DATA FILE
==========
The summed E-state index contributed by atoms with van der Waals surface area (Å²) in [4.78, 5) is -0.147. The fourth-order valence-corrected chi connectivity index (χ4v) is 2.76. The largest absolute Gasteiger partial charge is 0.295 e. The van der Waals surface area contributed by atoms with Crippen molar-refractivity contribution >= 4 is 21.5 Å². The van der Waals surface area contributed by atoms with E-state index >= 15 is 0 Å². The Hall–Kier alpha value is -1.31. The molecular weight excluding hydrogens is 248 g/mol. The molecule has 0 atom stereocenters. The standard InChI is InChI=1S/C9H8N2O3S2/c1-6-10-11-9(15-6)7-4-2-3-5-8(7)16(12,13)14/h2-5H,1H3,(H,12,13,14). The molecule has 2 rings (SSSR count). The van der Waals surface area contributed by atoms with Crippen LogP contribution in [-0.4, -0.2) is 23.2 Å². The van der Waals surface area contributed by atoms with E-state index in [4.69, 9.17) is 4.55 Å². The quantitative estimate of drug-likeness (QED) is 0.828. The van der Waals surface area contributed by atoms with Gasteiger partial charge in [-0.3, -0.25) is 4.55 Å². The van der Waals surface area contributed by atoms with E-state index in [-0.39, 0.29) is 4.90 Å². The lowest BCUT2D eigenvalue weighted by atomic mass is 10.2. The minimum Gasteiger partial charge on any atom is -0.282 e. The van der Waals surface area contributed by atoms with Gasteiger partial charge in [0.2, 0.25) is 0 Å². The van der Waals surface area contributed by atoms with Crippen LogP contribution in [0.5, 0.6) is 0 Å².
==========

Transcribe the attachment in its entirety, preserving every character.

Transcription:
The summed E-state index contributed by atoms with van der Waals surface area (Å²) in [4.78, 5) is -0.147. The fourth-order valence-corrected chi connectivity index (χ4v) is 2.76. The largest absolute Gasteiger partial charge is 0.295 e. The van der Waals surface area contributed by atoms with Crippen molar-refractivity contribution >= 4 is 21.5 Å². The van der Waals surface area contributed by atoms with E-state index >= 15 is 0 Å². The Hall–Kier alpha value is -1.31. The molecular weight excluding hydrogens is 248 g/mol. The molecule has 0 atom stereocenters. The standard InChI is InChI=1S/C9H8N2O3S2/c1-6-10-11-9(15-6)7-4-2-3-5-8(7)16(12,13)14/h2-5H,1H3,(H,12,13,14). The molecule has 2 rings (SSSR count). The van der Waals surface area contributed by atoms with Crippen LogP contribution in [-0.4, -0.2) is 23.2 Å². The van der Waals surface area contributed by atoms with E-state index in [4.69, 9.17) is 4.55 Å². The quantitative estimate of drug-likeness (QED) is 0.828. The van der Waals surface area contributed by atoms with Gasteiger partial charge in [-0.3, -0.25) is 4.55 Å². The van der Waals surface area contributed by atoms with E-state index in [-0.39, 0.29) is 4.90 Å². The lowest BCUT2D eigenvalue weighted by atomic mass is 10.2. The minimum Gasteiger partial charge on any atom is -0.282 e. The van der Waals surface area contributed by atoms with Gasteiger partial charge in [0.2, 0.25) is 0 Å². The van der Waals surface area contributed by atoms with Crippen LogP contribution in [0.5, 0.6) is 0 Å².